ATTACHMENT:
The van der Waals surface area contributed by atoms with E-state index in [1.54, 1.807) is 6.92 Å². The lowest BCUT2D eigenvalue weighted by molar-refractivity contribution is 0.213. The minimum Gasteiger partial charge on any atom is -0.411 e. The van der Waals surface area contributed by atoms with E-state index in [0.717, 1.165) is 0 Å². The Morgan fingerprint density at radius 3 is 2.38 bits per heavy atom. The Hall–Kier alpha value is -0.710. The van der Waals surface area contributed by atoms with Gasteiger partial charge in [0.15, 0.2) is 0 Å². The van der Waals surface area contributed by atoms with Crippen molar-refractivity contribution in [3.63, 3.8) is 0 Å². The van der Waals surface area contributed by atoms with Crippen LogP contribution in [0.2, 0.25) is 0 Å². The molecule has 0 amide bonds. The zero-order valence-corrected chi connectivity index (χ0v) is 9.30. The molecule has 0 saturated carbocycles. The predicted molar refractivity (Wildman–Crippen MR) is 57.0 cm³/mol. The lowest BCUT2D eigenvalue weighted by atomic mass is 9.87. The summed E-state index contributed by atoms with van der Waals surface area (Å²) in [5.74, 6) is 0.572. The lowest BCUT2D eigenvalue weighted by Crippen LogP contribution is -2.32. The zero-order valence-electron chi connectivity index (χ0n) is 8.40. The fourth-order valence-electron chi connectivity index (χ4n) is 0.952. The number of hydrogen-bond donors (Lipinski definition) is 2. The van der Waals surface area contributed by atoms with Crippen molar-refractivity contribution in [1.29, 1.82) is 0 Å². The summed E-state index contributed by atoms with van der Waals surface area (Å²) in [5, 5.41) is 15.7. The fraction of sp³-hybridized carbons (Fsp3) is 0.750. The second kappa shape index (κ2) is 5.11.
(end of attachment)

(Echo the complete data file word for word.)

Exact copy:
The van der Waals surface area contributed by atoms with E-state index in [1.54, 1.807) is 6.92 Å². The lowest BCUT2D eigenvalue weighted by molar-refractivity contribution is 0.213. The minimum Gasteiger partial charge on any atom is -0.411 e. The van der Waals surface area contributed by atoms with E-state index in [0.717, 1.165) is 0 Å². The Morgan fingerprint density at radius 3 is 2.38 bits per heavy atom. The Hall–Kier alpha value is -0.710. The van der Waals surface area contributed by atoms with Gasteiger partial charge in [0.15, 0.2) is 0 Å². The van der Waals surface area contributed by atoms with Crippen molar-refractivity contribution in [3.63, 3.8) is 0 Å². The van der Waals surface area contributed by atoms with Crippen LogP contribution in [0.2, 0.25) is 0 Å². The molecule has 0 amide bonds. The zero-order valence-corrected chi connectivity index (χ0v) is 9.30. The molecule has 0 saturated carbocycles. The predicted molar refractivity (Wildman–Crippen MR) is 57.0 cm³/mol. The lowest BCUT2D eigenvalue weighted by atomic mass is 9.87. The summed E-state index contributed by atoms with van der Waals surface area (Å²) in [5.74, 6) is 0.572. The lowest BCUT2D eigenvalue weighted by Crippen LogP contribution is -2.32. The zero-order valence-electron chi connectivity index (χ0n) is 8.40. The fourth-order valence-electron chi connectivity index (χ4n) is 0.952. The number of hydrogen-bond donors (Lipinski definition) is 2. The van der Waals surface area contributed by atoms with Crippen molar-refractivity contribution in [1.29, 1.82) is 0 Å². The summed E-state index contributed by atoms with van der Waals surface area (Å²) in [5, 5.41) is 15.7. The fraction of sp³-hybridized carbons (Fsp3) is 0.750. The second kappa shape index (κ2) is 5.11.